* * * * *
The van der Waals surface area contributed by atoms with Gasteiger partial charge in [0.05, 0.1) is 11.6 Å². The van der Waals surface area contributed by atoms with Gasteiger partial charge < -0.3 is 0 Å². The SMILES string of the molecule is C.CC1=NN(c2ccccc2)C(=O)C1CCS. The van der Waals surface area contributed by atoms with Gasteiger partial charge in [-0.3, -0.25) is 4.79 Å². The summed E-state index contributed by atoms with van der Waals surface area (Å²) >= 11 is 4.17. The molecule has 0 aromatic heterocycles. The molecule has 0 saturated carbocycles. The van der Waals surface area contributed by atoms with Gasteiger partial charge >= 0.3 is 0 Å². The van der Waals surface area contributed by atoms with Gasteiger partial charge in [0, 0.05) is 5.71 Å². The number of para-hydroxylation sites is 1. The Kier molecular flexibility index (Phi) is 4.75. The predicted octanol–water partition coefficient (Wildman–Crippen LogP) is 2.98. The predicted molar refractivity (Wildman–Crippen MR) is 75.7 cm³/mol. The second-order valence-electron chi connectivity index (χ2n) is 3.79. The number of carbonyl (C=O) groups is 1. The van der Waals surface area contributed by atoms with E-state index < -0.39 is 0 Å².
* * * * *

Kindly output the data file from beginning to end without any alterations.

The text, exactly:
The van der Waals surface area contributed by atoms with Gasteiger partial charge in [0.05, 0.1) is 11.6 Å². The van der Waals surface area contributed by atoms with Gasteiger partial charge < -0.3 is 0 Å². The SMILES string of the molecule is C.CC1=NN(c2ccccc2)C(=O)C1CCS. The van der Waals surface area contributed by atoms with Gasteiger partial charge in [-0.3, -0.25) is 4.79 Å². The summed E-state index contributed by atoms with van der Waals surface area (Å²) >= 11 is 4.17. The molecule has 0 aromatic heterocycles. The molecule has 0 saturated carbocycles. The van der Waals surface area contributed by atoms with Gasteiger partial charge >= 0.3 is 0 Å². The van der Waals surface area contributed by atoms with Gasteiger partial charge in [0, 0.05) is 5.71 Å². The number of para-hydroxylation sites is 1. The Kier molecular flexibility index (Phi) is 4.75. The predicted octanol–water partition coefficient (Wildman–Crippen LogP) is 2.98. The predicted molar refractivity (Wildman–Crippen MR) is 75.7 cm³/mol. The second-order valence-electron chi connectivity index (χ2n) is 3.79. The number of carbonyl (C=O) groups is 1. The van der Waals surface area contributed by atoms with E-state index < -0.39 is 0 Å².